Endoscopic neck dissection in human cadavers

Laryngoscope. 2001 Dec;111(12):2135-9. doi: 10.1097/00005537-200112000-00010.


Objective: To evaluate the feasibility and efficacy of endoscopic neck dissection (END) in human cadavers.

Study design: Experimental self-controlled study.

Methods: END on five human cadavers through three openings: one for the camera, one for the dissecting instrument, and one for a grasping one. The tissue specimens removed were divided into traditional neck groups (I to V). After the completion of END, open neck dissection was performed using standard surgical techniques and the remaining tissue within each neck group was retrieved. The important neck structures (carotid artery, internal jugular vein, cranial nerves X, XI, and XII, phrenic nerve) were evaluated for lesions. A pathologist evaluated each specimen, without knowing its exact origin in terms of neck group or side, and type of surgical technique used. For each specimen, the number of retrieved lymph nodes and their anatomic integrity was analyzed.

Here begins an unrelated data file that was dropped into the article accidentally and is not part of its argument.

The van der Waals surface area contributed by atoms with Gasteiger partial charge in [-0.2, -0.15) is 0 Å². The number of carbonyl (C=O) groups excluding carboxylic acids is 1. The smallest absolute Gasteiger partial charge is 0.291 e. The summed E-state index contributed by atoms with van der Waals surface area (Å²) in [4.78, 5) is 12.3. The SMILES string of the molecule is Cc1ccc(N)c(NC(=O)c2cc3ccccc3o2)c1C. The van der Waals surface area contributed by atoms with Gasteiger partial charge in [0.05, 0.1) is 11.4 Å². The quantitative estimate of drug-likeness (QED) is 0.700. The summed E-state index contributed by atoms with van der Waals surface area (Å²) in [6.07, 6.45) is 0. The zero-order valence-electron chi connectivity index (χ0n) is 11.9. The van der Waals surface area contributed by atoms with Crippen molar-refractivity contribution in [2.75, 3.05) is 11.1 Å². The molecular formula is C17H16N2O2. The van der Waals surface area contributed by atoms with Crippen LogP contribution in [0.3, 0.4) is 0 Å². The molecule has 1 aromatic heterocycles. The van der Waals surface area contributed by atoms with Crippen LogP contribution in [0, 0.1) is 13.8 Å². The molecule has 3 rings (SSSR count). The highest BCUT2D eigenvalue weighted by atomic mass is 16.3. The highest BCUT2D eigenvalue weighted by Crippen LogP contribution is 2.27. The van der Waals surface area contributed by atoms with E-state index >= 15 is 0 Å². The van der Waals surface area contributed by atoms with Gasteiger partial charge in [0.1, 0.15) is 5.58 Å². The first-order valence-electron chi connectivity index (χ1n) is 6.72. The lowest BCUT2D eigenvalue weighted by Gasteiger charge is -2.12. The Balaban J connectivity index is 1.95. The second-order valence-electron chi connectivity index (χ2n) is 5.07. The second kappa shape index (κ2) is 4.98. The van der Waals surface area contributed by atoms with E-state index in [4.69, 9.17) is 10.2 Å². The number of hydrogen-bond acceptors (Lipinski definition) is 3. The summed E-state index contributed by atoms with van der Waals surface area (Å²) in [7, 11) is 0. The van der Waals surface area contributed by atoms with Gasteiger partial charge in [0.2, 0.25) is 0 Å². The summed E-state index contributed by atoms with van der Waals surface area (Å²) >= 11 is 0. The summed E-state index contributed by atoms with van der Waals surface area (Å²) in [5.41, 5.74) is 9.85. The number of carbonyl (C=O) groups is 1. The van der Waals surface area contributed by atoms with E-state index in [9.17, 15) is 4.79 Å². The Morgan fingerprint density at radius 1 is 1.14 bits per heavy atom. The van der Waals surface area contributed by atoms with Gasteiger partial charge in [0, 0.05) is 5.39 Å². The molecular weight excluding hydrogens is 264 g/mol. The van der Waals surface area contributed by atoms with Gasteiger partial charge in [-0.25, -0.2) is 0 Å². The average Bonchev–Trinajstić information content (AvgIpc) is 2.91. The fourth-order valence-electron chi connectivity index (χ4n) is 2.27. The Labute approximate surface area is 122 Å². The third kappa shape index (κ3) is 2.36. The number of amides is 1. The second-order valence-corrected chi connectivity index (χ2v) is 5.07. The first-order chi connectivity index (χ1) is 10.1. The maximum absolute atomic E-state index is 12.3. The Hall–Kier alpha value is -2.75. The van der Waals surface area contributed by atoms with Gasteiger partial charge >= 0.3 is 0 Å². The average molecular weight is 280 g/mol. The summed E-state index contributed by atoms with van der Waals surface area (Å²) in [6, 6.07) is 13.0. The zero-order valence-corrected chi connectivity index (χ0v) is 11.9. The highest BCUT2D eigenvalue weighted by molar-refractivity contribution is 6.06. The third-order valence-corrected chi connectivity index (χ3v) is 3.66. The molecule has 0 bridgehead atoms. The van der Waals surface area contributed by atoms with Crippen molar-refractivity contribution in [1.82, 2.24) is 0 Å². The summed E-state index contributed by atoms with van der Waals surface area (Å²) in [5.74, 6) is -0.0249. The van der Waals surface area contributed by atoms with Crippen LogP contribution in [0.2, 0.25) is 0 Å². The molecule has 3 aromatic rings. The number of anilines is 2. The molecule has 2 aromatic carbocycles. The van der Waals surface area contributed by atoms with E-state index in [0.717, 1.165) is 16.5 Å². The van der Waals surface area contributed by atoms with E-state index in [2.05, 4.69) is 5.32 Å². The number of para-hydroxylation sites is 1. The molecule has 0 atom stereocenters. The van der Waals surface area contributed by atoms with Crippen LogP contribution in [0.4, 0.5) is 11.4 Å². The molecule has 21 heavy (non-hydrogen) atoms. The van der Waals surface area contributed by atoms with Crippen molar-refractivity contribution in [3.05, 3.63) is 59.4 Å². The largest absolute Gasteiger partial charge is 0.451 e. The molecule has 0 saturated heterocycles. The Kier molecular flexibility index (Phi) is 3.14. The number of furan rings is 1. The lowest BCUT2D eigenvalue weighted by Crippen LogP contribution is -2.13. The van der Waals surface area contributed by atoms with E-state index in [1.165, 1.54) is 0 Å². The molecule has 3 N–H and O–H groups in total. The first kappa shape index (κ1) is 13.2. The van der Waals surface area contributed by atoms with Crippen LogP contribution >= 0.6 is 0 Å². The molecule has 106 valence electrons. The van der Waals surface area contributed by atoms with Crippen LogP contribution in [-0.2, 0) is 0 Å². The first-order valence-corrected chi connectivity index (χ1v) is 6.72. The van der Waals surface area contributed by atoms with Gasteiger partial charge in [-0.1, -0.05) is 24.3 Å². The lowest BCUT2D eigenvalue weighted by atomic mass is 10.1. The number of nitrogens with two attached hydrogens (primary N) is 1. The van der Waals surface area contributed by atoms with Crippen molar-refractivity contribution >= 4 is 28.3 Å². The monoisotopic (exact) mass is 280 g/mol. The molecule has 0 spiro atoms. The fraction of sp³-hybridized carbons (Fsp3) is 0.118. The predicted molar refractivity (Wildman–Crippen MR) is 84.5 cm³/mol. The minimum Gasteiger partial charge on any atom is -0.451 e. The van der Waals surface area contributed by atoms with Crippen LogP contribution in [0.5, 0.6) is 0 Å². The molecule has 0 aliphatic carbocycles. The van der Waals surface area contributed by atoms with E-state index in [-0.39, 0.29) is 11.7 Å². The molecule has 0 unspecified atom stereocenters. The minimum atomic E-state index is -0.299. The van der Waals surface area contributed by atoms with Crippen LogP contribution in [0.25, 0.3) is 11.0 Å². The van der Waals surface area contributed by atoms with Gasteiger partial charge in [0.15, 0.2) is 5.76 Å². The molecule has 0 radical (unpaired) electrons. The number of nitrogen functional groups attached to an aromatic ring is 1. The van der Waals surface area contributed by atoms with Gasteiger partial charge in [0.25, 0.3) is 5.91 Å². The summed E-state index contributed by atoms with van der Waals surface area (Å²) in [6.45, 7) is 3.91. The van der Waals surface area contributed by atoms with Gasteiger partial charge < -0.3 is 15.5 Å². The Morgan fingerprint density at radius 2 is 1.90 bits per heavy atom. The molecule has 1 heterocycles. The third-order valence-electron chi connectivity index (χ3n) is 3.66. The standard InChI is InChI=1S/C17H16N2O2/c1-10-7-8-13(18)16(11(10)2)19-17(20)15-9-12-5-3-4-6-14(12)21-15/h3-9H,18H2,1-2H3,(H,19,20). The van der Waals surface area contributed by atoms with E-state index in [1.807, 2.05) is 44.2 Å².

Results: Ten neck dissections were performed on 5 cadavers, without any major difficulty. An injury of the internal jugular vein occurred twice and once the phrenic nerve was cut. Little tissue was usually left for open surgical dissection. The average number of retrieved lymph nodes by endoscopy was 4.9 +/- 2.7 (mean +/- standard deviation). Completion open neck dissection retrieved an additional 0.5 +/- 0.5 lymph nodes. Efficacy of END was 92 +/- 10%. The majority of retrieved lymph nodes were intact but exhibited important postmortem autolysis artifacts.

Conclusions: Endoscopic neck dissection is possible in human cadavers and is free of lesions to major structures. The majority of neck lymph nodes can be removed endoscopically.

Publication types

  • Research Support, Non-U.S. Gov't

MeSH terms

  • Aged
  • Aged, 80 and over
  • Endoscopes*
  • Female
  • Humans
  • Male
  • Middle Aged
  • Neck Dissection / instrumentation*
  • Surgical Instruments